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Parkinson’s disease psychosis

Authors Jakel R, Stacy M

Received 9 January 2014

Accepted for publication 21 January 2014

Published 27 March 2014 Volume 2014:4 Pages 41—51

DOI https://doi.org/10.2147/JPRLS.S40946

Checked for plagiarism Yes

Review by Single-blind

Peer reviewer comments 3


Rebekah J Jakel,1,2 Mark Stacy3

1Department of Psychiatry, Duke University, Durham, NC, USA; 2Durham Veteran's Administration Medical Center, Durham, NC, USA; 3Department of Neurology, Duke University, Durham, NC, USA

Abstract: Parkinson’s disease is a progressive neurodegenerative disease characterized by loss of nigral dopaminergic neurons associated with rigidity, resting tremor, bradykinesia, and postural instability. In addition to the above motor symptoms, nonmotor manifestations are increasingly recognized as part of Parkinson's disease pathology and contribute to overall symptom burden, morbidity, and mortality. Such nonmotor symptoms include autonomic dysfunction, impaired olfaction, gastrointestinal disturbances, and a variety of psychiatric symptoms including psychosis. Psychiatric symptoms may be inherent to the disease process itself, secondary to treatments aimed at restoring dopamine, or related to comorbid mental illness. Given that traditional medications used to treat psychosis are dopaminergic antagonists, pharmacologic treatment of these symptoms carries the risk of worsening the movement disorder, creating a challenge for providers. This review examines current literature regarding psychosis in the context of Parkinson’s disease including risk factors for psychosis, prognosis, and management of these challenging symptoms.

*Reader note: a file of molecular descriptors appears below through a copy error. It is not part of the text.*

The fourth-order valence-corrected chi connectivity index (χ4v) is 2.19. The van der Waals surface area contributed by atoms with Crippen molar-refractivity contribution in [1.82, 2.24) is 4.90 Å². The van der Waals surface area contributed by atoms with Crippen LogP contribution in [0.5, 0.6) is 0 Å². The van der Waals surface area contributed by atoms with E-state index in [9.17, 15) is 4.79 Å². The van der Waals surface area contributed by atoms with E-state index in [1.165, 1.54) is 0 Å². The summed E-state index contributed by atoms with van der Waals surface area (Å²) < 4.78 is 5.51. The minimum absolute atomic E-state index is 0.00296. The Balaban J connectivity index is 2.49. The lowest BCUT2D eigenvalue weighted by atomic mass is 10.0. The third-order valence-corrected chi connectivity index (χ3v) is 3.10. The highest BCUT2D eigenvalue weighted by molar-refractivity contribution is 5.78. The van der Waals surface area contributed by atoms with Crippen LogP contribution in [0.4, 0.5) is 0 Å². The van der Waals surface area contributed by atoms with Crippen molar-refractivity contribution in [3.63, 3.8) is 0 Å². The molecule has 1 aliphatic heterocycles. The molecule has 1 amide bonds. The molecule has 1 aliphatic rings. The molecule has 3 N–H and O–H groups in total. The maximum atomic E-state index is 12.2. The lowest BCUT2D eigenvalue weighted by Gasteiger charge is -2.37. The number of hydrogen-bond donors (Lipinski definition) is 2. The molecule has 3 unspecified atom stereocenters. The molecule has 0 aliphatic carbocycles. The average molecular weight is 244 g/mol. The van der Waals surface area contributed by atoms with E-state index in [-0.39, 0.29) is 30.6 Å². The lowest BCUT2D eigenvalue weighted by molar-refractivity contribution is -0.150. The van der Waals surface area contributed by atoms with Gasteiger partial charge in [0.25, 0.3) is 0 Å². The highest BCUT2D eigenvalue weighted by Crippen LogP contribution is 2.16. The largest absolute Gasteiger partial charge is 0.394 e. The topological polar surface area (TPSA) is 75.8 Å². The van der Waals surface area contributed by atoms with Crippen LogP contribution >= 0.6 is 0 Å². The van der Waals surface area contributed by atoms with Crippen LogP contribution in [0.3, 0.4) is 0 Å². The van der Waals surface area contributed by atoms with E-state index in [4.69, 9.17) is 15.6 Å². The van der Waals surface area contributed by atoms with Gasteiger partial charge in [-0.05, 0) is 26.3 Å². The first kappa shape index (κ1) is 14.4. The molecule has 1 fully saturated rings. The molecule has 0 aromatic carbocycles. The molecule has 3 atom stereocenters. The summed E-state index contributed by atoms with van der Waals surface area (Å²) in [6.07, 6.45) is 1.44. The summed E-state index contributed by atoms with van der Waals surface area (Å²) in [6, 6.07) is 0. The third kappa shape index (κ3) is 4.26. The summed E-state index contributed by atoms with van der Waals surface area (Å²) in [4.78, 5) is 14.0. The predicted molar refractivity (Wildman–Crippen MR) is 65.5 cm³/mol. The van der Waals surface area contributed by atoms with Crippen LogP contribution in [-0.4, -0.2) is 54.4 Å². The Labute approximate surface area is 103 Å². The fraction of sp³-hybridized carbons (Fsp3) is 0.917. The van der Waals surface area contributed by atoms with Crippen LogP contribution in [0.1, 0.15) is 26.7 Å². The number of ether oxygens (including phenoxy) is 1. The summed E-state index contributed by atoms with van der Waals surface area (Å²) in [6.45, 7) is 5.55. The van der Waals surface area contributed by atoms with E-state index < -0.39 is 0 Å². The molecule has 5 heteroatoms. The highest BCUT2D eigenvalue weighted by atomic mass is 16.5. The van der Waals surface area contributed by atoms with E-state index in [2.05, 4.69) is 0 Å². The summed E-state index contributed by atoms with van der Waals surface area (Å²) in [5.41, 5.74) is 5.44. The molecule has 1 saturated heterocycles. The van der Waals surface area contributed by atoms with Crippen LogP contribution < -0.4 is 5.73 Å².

Keywords: antipsychotics, delusions, hallucinations, non-motor symptoms, paranoia

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